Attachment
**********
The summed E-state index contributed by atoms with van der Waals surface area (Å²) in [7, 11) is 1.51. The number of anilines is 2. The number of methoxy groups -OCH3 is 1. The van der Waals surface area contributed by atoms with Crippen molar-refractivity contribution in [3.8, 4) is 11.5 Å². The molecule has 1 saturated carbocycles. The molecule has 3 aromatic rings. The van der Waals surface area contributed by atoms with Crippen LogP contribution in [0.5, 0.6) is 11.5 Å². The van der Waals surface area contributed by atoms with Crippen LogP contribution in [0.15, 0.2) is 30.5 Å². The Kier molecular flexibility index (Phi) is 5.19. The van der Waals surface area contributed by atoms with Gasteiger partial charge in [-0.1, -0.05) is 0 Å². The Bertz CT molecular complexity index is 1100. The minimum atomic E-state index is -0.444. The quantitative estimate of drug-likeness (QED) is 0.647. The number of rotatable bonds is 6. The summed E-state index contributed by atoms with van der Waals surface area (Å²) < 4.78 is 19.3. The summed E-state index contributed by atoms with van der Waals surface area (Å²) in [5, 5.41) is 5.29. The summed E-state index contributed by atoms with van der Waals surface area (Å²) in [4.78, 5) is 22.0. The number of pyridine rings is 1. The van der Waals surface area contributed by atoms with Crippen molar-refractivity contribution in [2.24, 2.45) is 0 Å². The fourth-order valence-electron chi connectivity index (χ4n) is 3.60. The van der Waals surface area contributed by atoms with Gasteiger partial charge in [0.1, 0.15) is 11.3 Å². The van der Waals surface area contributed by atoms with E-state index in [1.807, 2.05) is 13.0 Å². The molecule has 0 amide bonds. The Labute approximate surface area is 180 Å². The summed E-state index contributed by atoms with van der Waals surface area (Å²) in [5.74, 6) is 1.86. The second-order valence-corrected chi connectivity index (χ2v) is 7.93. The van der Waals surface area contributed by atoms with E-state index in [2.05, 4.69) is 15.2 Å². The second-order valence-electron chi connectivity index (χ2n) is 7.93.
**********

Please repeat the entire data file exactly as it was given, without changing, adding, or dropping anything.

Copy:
The summed E-state index contributed by atoms with van der Waals surface area (Å²) in [7, 11) is 1.51. The number of anilines is 2. The number of methoxy groups -OCH3 is 1. The van der Waals surface area contributed by atoms with Crippen molar-refractivity contribution in [3.8, 4) is 11.5 Å². The molecule has 1 saturated carbocycles. The molecule has 3 aromatic rings. The van der Waals surface area contributed by atoms with Crippen LogP contribution in [0.5, 0.6) is 11.5 Å². The van der Waals surface area contributed by atoms with Crippen LogP contribution in [0.15, 0.2) is 30.5 Å². The Kier molecular flexibility index (Phi) is 5.19. The van der Waals surface area contributed by atoms with Gasteiger partial charge in [-0.1, -0.05) is 0 Å². The Bertz CT molecular complexity index is 1100. The minimum atomic E-state index is -0.444. The quantitative estimate of drug-likeness (QED) is 0.647. The number of rotatable bonds is 6. The summed E-state index contributed by atoms with van der Waals surface area (Å²) < 4.78 is 19.3. The summed E-state index contributed by atoms with van der Waals surface area (Å²) in [5, 5.41) is 5.29. The summed E-state index contributed by atoms with van der Waals surface area (Å²) in [4.78, 5) is 22.0. The number of pyridine rings is 1. The van der Waals surface area contributed by atoms with Crippen molar-refractivity contribution in [2.24, 2.45) is 0 Å². The fourth-order valence-electron chi connectivity index (χ4n) is 3.60. The van der Waals surface area contributed by atoms with Gasteiger partial charge in [0.1, 0.15) is 11.3 Å². The van der Waals surface area contributed by atoms with E-state index in [1.807, 2.05) is 13.0 Å². The molecule has 0 amide bonds. The Labute approximate surface area is 180 Å². The summed E-state index contributed by atoms with van der Waals surface area (Å²) in [5.74, 6) is 1.86. The second-order valence-corrected chi connectivity index (χ2v) is 7.93. The van der Waals surface area contributed by atoms with E-state index in [2.05, 4.69) is 15.2 Å². The second-order valence-electron chi connectivity index (χ2n) is 7.93.